Genovesa Island, Galápagos
The Bird Island
What you need to know about Genovesa Island, Galápagos
Genovesa Island is a circular island with a dramatic horseshoe bay that sits to the northeastern of the Galápagos. Its distinctive shape is the result of the collapse of a large volcanic crater, and this resulted in the formation now known as Darwin Bay, which is surrounded by steep cliffs that provide homes for many different seabirds.
In the centre of the island is Lake Arcturus, which is a salt-water crater lake. Genovesa's volcano hasn’t erupted in recorded history, but there is some evidence of more recent lava flows in some places so it's not yet extinct. Genovesa has the well-earned nickname of “The Bird Island” because of the vast numbers that nest here. You can’t fail but but be impressed with the huge numbers of Frigatebirds, Nazca-Boobies and Red-footed Boobies, Swallow-tailed Gulls, Storm Petrels, Red-billed Tropicbirds, finches, and mockingbirds, among many other species that you can see when you visit.
Genovesa is one of the few islands in the Galápagos where Red-footed Boobies are found in very large numbers. On shore, the island’s only reptiles are her native Genovesa Marine Iguanas, the smallest species in the whole Galápagos.
Interesting facts about Genovesa Island
Her circular shape is because she was formed from the caldera of a volcano
Home to many species of seabirds who love her high cliffs for nesting
Thousands of Ladybirds were released here to control invasive pests
One of the few islands that is home to Red-Footed Boobies
Pictures of Genovesa Island, Galápagos
Highlights and Visitorpoints on Genovesa
Darwin Bay is a must-visit site for birdwatchers. Starting with a landing on a beautiful white coral beach you are able to follow an easy half-mile trail that will take you through bird-filled mangroves. Species that can be seen on this part of the trail include Nazca Boobies, Galápagos red-footed Boobies, and Swallow-Tailed gulls.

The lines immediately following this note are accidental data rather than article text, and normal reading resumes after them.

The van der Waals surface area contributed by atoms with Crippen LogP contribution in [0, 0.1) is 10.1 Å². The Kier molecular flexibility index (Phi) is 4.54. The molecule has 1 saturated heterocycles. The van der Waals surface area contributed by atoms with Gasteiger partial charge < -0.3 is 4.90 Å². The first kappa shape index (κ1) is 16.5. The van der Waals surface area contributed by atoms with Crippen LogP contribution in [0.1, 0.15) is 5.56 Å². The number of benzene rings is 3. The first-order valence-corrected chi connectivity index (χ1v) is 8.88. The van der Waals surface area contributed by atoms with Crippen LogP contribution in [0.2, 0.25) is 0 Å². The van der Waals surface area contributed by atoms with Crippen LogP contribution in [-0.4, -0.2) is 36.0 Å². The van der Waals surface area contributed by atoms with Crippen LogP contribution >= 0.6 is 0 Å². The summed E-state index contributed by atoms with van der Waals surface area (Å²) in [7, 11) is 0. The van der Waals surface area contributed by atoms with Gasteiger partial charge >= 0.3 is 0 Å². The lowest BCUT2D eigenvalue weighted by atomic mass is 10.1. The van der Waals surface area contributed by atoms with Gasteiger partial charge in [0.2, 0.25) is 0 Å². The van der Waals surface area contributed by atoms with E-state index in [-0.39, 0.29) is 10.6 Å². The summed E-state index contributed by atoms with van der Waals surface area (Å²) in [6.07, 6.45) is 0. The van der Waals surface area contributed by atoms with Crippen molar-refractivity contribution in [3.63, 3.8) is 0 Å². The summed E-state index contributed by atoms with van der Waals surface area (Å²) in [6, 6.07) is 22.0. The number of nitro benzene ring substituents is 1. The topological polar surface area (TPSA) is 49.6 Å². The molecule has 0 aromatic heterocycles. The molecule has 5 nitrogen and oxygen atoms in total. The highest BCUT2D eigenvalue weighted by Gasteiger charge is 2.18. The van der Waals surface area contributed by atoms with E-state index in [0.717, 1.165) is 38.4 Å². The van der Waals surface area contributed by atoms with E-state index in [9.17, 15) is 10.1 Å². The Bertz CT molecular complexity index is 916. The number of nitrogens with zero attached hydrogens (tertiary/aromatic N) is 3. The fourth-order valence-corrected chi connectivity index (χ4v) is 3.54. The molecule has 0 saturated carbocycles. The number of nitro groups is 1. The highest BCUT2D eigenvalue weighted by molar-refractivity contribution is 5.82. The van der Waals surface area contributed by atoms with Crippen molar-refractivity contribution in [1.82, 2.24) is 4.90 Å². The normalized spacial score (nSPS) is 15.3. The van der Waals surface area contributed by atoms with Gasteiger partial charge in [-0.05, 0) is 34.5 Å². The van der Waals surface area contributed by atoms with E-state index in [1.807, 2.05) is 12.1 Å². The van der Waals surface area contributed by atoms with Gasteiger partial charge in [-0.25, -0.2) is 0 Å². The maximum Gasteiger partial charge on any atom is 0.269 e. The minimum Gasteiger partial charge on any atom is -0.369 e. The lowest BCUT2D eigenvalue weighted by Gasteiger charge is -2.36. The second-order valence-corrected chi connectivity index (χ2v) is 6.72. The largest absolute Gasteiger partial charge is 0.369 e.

As the path continues you will find tidal pools - favourite spots for Galápagos Sea Lions to lazily swim and play. At the path's end you will come to the top of a cliff which will reward you with a spectacular view.
Prince Philip's Steps
Named after Prince Philip, the husband of Queen Elizabeth II, who visited the Galápagos Islands twice, the Prince Philip's Steps pier uses natural rock formations to allow you to land and admire the variety of seabirds that inhabit Genovesa. With careful steps on the wet and slippery lower rocks, you begin your hike near a small colony of Galápagos sea bears before reaching the beautiful vantage point further up with views of the lava plains.
The birdlife will surround you from all sides and you will enjoy the sight and sounds of many wonderful species, including blue-footed boobies, red-footed boobies and Nazca boobies, but also small Galápagos owls and Galápagos pigeons.